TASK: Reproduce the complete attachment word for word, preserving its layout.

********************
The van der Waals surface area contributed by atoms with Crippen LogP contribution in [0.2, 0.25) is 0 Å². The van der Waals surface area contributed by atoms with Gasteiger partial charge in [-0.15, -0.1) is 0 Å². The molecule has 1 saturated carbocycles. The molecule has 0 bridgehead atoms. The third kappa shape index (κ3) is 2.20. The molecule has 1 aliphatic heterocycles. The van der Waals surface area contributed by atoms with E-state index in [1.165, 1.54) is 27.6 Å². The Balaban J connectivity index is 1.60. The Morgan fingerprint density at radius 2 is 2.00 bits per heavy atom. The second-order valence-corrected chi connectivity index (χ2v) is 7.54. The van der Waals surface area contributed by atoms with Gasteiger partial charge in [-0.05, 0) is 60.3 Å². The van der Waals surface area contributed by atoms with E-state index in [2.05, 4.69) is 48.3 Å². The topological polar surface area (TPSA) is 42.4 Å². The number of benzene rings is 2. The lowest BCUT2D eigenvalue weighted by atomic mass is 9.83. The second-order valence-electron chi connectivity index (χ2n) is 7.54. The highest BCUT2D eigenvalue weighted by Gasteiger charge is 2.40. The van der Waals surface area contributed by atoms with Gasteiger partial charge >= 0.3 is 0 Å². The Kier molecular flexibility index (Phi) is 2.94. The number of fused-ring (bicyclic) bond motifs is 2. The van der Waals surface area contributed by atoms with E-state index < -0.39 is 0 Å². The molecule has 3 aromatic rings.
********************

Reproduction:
The van der Waals surface area contributed by atoms with Crippen LogP contribution in [0.2, 0.25) is 0 Å². The van der Waals surface area contributed by atoms with Gasteiger partial charge in [-0.15, -0.1) is 0 Å². The molecule has 1 saturated carbocycles. The molecule has 0 bridgehead atoms. The third kappa shape index (κ3) is 2.20. The molecule has 1 aliphatic heterocycles. The van der Waals surface area contributed by atoms with E-state index in [1.165, 1.54) is 27.6 Å². The Balaban J connectivity index is 1.60. The Morgan fingerprint density at radius 2 is 2.00 bits per heavy atom. The second-order valence-corrected chi connectivity index (χ2v) is 7.54. The van der Waals surface area contributed by atoms with Gasteiger partial charge in [-0.05, 0) is 60.3 Å². The van der Waals surface area contributed by atoms with E-state index in [2.05, 4.69) is 48.3 Å². The topological polar surface area (TPSA) is 42.4 Å². The number of benzene rings is 2. The lowest BCUT2D eigenvalue weighted by atomic mass is 9.83. The second-order valence-electron chi connectivity index (χ2n) is 7.54. The highest BCUT2D eigenvalue weighted by Gasteiger charge is 2.40. The van der Waals surface area contributed by atoms with Gasteiger partial charge >= 0.3 is 0 Å². The Kier molecular flexibility index (Phi) is 2.94. The number of fused-ring (bicyclic) bond motifs is 2. The van der Waals surface area contributed by atoms with E-state index < -0.39 is 0 Å². The molecule has 3 aromatic rings.